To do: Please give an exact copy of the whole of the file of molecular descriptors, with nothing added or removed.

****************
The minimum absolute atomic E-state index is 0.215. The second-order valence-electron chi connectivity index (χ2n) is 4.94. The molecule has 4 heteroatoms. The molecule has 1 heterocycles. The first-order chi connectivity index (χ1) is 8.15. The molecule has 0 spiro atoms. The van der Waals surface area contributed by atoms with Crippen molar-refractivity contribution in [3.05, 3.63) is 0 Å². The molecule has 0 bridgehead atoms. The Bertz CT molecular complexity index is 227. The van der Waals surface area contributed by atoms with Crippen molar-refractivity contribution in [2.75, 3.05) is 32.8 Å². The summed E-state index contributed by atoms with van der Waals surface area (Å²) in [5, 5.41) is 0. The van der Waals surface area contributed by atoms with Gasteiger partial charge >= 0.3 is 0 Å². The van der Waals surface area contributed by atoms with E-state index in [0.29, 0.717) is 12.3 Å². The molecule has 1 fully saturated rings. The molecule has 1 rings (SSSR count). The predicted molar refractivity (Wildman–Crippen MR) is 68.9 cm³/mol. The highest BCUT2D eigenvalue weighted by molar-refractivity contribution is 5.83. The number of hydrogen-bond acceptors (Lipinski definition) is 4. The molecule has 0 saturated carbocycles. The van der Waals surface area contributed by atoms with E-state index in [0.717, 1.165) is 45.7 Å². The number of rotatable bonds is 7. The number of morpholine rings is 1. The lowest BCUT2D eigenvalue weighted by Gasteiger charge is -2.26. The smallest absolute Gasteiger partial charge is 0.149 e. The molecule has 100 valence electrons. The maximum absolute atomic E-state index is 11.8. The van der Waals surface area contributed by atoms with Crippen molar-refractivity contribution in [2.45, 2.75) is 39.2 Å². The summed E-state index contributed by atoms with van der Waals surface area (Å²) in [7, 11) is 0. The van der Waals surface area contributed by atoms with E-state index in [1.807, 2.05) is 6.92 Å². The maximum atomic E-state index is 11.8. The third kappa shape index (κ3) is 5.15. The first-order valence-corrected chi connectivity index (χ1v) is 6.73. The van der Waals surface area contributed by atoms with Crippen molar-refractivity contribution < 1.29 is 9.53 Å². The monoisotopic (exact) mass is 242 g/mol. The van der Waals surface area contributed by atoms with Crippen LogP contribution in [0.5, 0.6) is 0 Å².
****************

The minimum absolute atomic E-state index is 0.215. The second-order valence-electron chi connectivity index (χ2n) is 4.94. The molecule has 4 heteroatoms. The molecule has 1 heterocycles. The first-order chi connectivity index (χ1) is 8.15. The molecule has 0 spiro atoms. The van der Waals surface area contributed by atoms with Crippen molar-refractivity contribution in [3.05, 3.63) is 0 Å². The molecule has 0 bridgehead atoms. The Bertz CT molecular complexity index is 227. The van der Waals surface area contributed by atoms with Crippen molar-refractivity contribution in [2.75, 3.05) is 32.8 Å². The summed E-state index contributed by atoms with van der Waals surface area (Å²) in [5, 5.41) is 0. The van der Waals surface area contributed by atoms with Gasteiger partial charge >= 0.3 is 0 Å². The van der Waals surface area contributed by atoms with E-state index in [0.29, 0.717) is 12.3 Å². The molecule has 1 fully saturated rings. The molecule has 1 rings (SSSR count). The predicted molar refractivity (Wildman–Crippen MR) is 68.9 cm³/mol. The highest BCUT2D eigenvalue weighted by molar-refractivity contribution is 5.83. The number of hydrogen-bond acceptors (Lipinski definition) is 4. The molecule has 0 saturated carbocycles. The van der Waals surface area contributed by atoms with E-state index in [0.717, 1.165) is 45.7 Å². The number of rotatable bonds is 7. The number of morpholine rings is 1. The lowest BCUT2D eigenvalue weighted by Gasteiger charge is -2.26. The smallest absolute Gasteiger partial charge is 0.149 e. The molecule has 100 valence electrons. The maximum absolute atomic E-state index is 11.8. The van der Waals surface area contributed by atoms with Crippen molar-refractivity contribution in [2.45, 2.75) is 39.2 Å². The summed E-state index contributed by atoms with van der Waals surface area (Å²) in [7, 11) is 0. The van der Waals surface area contributed by atoms with E-state index in [1.807, 2.05) is 6.92 Å². The maximum atomic E-state index is 11.8. The third kappa shape index (κ3) is 5.15. The first-order valence-corrected chi connectivity index (χ1v) is 6.73. The van der Waals surface area contributed by atoms with Crippen molar-refractivity contribution < 1.29 is 9.53 Å². The monoisotopic (exact) mass is 242 g/mol. The van der Waals surface area contributed by atoms with Crippen LogP contribution in [0.5, 0.6) is 0 Å².